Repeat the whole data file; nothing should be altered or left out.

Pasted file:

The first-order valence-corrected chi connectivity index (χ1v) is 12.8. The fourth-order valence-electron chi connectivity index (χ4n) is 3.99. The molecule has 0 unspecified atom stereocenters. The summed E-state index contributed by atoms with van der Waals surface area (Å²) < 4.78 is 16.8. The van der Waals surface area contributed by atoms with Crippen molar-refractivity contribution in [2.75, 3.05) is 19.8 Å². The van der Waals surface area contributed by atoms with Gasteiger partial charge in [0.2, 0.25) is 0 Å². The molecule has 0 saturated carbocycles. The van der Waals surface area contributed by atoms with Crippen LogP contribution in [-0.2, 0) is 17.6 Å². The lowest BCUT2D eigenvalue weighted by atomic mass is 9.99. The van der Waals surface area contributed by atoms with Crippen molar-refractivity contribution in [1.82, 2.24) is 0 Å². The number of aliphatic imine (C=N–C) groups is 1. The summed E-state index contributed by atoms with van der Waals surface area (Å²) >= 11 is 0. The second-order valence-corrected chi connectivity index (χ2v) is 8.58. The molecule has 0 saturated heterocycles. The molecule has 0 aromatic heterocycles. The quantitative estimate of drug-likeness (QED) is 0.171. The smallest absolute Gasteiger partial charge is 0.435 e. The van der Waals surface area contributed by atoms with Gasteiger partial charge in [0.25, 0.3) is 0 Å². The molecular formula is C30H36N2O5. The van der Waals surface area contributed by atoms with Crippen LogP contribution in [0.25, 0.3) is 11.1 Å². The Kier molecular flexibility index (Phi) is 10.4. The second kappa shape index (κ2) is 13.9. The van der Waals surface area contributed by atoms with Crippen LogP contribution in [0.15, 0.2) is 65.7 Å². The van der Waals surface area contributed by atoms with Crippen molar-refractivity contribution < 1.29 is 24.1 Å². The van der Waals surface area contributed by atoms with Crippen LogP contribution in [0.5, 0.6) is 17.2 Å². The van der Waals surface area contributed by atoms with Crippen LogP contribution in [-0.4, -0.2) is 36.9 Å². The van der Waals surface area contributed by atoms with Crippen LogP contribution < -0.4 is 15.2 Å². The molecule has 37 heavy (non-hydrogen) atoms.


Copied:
The first-order valence-corrected chi connectivity index (χ1v) is 12.8. The fourth-order valence-electron chi connectivity index (χ4n) is 3.99. The molecule has 0 unspecified atom stereocenters. The summed E-state index contributed by atoms with van der Waals surface area (Å²) < 4.78 is 16.8. The van der Waals surface area contributed by atoms with Crippen molar-refractivity contribution in [2.75, 3.05) is 19.8 Å². The van der Waals surface area contributed by atoms with Gasteiger partial charge in [0.2, 0.25) is 0 Å². The molecule has 0 saturated carbocycles. The van der Waals surface area contributed by atoms with Crippen LogP contribution in [-0.2, 0) is 17.6 Å². The lowest BCUT2D eigenvalue weighted by atomic mass is 9.99. The van der Waals surface area contributed by atoms with Crippen molar-refractivity contribution in [1.82, 2.24) is 0 Å². The number of aliphatic imine (C=N–C) groups is 1. The summed E-state index contributed by atoms with van der Waals surface area (Å²) >= 11 is 0. The second-order valence-corrected chi connectivity index (χ2v) is 8.58. The molecule has 0 saturated heterocycles. The molecule has 0 aromatic heterocycles. The quantitative estimate of drug-likeness (QED) is 0.171. The smallest absolute Gasteiger partial charge is 0.435 e. The van der Waals surface area contributed by atoms with Gasteiger partial charge in [0.25, 0.3) is 0 Å². The molecular formula is C30H36N2O5. The van der Waals surface area contributed by atoms with Crippen LogP contribution in [0.25, 0.3) is 11.1 Å². The Kier molecular flexibility index (Phi) is 10.4. The second kappa shape index (κ2) is 13.9. The van der Waals surface area contributed by atoms with Crippen LogP contribution in [0.15, 0.2) is 65.7 Å². The van der Waals surface area contributed by atoms with Crippen molar-refractivity contribution < 1.29 is 24.1 Å². The van der Waals surface area contributed by atoms with Crippen LogP contribution in [0.5, 0.6) is 17.2 Å². The van der Waals surface area contributed by atoms with Crippen LogP contribution in [-0.4, -0.2) is 36.9 Å². The van der Waals surface area contributed by atoms with Crippen LogP contribution < -0.4 is 15.2 Å². The molecule has 37 heavy (non-hydrogen) atoms.